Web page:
3 Ways to Use Paper Maps in a Digital Age
Rob Boegheim has been at the helm of Hema’s push towards digital navigation as the company's managing director, overseeing the rapid rise in popularity and capability of Hema’s digital products like the Hema Navigator HN7 and Hema Explorer. However despite the growing benefits of digital navigation, 25 years of exploring Australia with Hema Maps has taught Rob why traditional paper maps are an essential part of guiding touring, camping and four-wheel drive adventures.
“A paper map is still the best way to get the big picture for any trip, something which digital technology is yet to fully replicate.” says Rob Boegheim, who has planned countless trips in his 25 years as part of Hema Maps and the Hema Map Patrol.
A folded map simplifies trip planning with its unbeatable scope, making it the ideal starting point for planning anything from a one-vehicle weekender or a convoy Cape trip. Over the years as a professional explorer, Rob has had to meticulously plan trips in different regions and with different time spans, honing his process over that time. Yet, despite the availability of both Hema Navigators and mobile apps, his method begins with the unfolding of a map.
Rob Boegheim has been one of the driving forces behind Hema's digital revolution as the company's managing director.
“Every trip I do, I start with a paper map because it shows me how things are supposed to work over the course of the trip. That’s the basis of everything that follows.” he says.
Indeed, a paper map’s visual real estate informs travellers what route to take, distances and overall expectations for an adventure, so involving one in these decisions will give you a broader perspective to work with when planning.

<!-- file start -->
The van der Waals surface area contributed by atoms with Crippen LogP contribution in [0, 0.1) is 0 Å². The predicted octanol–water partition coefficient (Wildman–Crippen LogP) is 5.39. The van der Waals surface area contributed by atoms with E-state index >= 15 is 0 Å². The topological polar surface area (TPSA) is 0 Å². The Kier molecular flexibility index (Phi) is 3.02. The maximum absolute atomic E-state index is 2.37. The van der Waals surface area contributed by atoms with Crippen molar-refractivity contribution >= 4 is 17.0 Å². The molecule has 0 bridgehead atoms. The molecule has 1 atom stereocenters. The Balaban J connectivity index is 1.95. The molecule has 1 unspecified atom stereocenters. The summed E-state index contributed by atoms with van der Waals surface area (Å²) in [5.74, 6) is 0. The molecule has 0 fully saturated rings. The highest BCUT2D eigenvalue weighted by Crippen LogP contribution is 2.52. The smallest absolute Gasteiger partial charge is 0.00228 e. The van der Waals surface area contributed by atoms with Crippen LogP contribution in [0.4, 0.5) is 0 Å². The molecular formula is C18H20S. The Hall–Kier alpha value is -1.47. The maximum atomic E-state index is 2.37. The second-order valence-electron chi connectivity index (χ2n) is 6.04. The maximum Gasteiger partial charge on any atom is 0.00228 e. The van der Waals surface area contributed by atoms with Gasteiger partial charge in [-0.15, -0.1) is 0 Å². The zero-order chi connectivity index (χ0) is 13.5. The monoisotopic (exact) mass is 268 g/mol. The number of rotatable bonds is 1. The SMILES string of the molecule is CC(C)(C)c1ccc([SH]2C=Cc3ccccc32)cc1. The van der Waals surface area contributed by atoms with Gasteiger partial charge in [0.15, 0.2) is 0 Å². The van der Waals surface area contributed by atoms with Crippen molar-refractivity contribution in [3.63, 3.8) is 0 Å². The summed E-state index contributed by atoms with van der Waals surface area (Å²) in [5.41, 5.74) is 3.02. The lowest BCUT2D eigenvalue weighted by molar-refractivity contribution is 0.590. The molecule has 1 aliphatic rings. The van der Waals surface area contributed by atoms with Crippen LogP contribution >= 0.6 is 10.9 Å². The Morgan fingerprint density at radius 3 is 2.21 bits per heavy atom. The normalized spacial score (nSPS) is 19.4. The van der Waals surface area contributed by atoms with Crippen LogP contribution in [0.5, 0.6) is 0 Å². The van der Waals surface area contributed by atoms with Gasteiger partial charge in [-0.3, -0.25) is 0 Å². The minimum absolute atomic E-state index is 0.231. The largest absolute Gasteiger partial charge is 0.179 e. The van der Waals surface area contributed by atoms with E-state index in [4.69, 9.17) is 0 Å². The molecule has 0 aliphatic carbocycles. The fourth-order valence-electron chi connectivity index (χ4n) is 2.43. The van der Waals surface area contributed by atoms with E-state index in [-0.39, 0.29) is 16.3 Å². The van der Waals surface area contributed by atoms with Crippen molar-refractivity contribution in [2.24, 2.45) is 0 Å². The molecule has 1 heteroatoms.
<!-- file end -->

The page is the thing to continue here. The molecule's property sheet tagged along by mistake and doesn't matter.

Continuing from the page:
Expecting the unexpected
A paper map’s size and physicality works twofold when it comes to dealing with unexpected and unaccounted emergencies.
“There’s always been two ways of navigation, spatially and directionally. Looking at something that captures a region like a paper map before a trip and at the start of each day means that when I’m on the road I always have an imprint in my mind of what is next.” Rob says, who trusts the overview of a paper map to plan alternative travel options in the event of time delays, mechanical issues or otherwise.
That particular progression, from planning at home to discovering somewhere in the bush, then instantly transforms your basic paper map from planning tool into cheap insurance. Though the likelihood of technological failure is rare in most cases, a paper map is always an essential backup that will pay dividends when called upon on the track.
Traditional maps and digital navigation tools go hand-in-hand, especially in remote areas.
Tourers and remote area travellers have always prided themselves on their ability to prepare for any outcome, just as Australia’s inquisitive pioneers were once inclined to do, meaning a backup navigation tool for guiding you in an emergency is just another necessary part of being an explorer.
“As an explorer, it’s a real pleasure to engage with a map and dream about where you want to go or are yet to go.” says Rob.
Tracing a finger over a map of Australia to either plan ahead or reminisce is a familiar experience for dyed-in-the-wool travellers, not to mention a good habit for inspiring a new adventure. Put a map on the wall next to a calendar to peruse when you walk by, and see how much more you reflect on how you can get out more often. Whether it’s getting friends on the same page for a weekend escape or committing to a date for that long-awaited Simpson Desert crossing, having a map out in the open is the ideal reminder of what you’re working towards as someone who uses their spare time to explore Australia.